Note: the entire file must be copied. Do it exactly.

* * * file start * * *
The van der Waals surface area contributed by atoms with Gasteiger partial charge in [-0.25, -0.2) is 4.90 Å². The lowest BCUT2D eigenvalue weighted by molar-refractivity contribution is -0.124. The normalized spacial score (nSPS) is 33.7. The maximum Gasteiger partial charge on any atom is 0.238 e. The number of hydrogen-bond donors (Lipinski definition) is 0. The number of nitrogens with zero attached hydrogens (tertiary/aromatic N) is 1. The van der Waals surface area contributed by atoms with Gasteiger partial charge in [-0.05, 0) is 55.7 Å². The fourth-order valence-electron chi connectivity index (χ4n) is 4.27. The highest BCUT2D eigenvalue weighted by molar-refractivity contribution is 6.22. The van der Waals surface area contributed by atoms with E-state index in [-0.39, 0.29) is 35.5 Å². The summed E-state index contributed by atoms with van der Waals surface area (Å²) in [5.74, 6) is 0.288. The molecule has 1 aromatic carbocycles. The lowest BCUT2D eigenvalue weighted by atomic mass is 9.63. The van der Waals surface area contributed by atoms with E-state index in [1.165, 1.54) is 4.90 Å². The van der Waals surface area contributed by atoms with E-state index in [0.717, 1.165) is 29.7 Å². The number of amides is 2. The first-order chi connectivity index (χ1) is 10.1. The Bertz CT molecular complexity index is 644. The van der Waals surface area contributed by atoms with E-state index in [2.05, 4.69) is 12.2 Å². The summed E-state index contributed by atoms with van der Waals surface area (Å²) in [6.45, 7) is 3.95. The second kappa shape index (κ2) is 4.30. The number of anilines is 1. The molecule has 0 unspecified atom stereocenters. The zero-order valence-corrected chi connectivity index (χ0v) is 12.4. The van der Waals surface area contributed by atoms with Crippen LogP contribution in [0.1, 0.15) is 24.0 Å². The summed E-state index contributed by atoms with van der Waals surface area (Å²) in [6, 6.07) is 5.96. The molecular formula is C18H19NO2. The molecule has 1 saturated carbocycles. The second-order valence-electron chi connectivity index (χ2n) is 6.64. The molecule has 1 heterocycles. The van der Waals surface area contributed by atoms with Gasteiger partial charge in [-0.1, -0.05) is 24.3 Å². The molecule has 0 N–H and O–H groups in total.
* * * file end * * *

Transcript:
The van der Waals surface area contributed by atoms with Gasteiger partial charge in [-0.25, -0.2) is 4.90 Å². The lowest BCUT2D eigenvalue weighted by molar-refractivity contribution is -0.124. The normalized spacial score (nSPS) is 33.7. The maximum Gasteiger partial charge on any atom is 0.238 e. The number of hydrogen-bond donors (Lipinski definition) is 0. The number of nitrogens with zero attached hydrogens (tertiary/aromatic N) is 1. The van der Waals surface area contributed by atoms with Gasteiger partial charge in [-0.05, 0) is 55.7 Å². The fourth-order valence-electron chi connectivity index (χ4n) is 4.27. The highest BCUT2D eigenvalue weighted by molar-refractivity contribution is 6.22. The van der Waals surface area contributed by atoms with E-state index in [-0.39, 0.29) is 35.5 Å². The summed E-state index contributed by atoms with van der Waals surface area (Å²) in [5.74, 6) is 0.288. The molecule has 1 aromatic carbocycles. The lowest BCUT2D eigenvalue weighted by atomic mass is 9.63. The van der Waals surface area contributed by atoms with E-state index in [1.165, 1.54) is 4.90 Å². The van der Waals surface area contributed by atoms with E-state index in [0.717, 1.165) is 29.7 Å². The number of amides is 2. The first-order chi connectivity index (χ1) is 10.1. The Bertz CT molecular complexity index is 644. The van der Waals surface area contributed by atoms with E-state index in [2.05, 4.69) is 12.2 Å². The summed E-state index contributed by atoms with van der Waals surface area (Å²) in [6.45, 7) is 3.95. The second kappa shape index (κ2) is 4.30. The number of anilines is 1. The molecule has 0 unspecified atom stereocenters. The zero-order valence-corrected chi connectivity index (χ0v) is 12.4. The van der Waals surface area contributed by atoms with Crippen LogP contribution in [0.1, 0.15) is 24.0 Å². The summed E-state index contributed by atoms with van der Waals surface area (Å²) in [6, 6.07) is 5.96. The molecular formula is C18H19NO2. The molecule has 1 saturated carbocycles. The second-order valence-electron chi connectivity index (χ2n) is 6.64. The molecule has 1 heterocycles. The van der Waals surface area contributed by atoms with Gasteiger partial charge in [-0.1, -0.05) is 24.3 Å². The molecule has 0 N–H and O–H groups in total.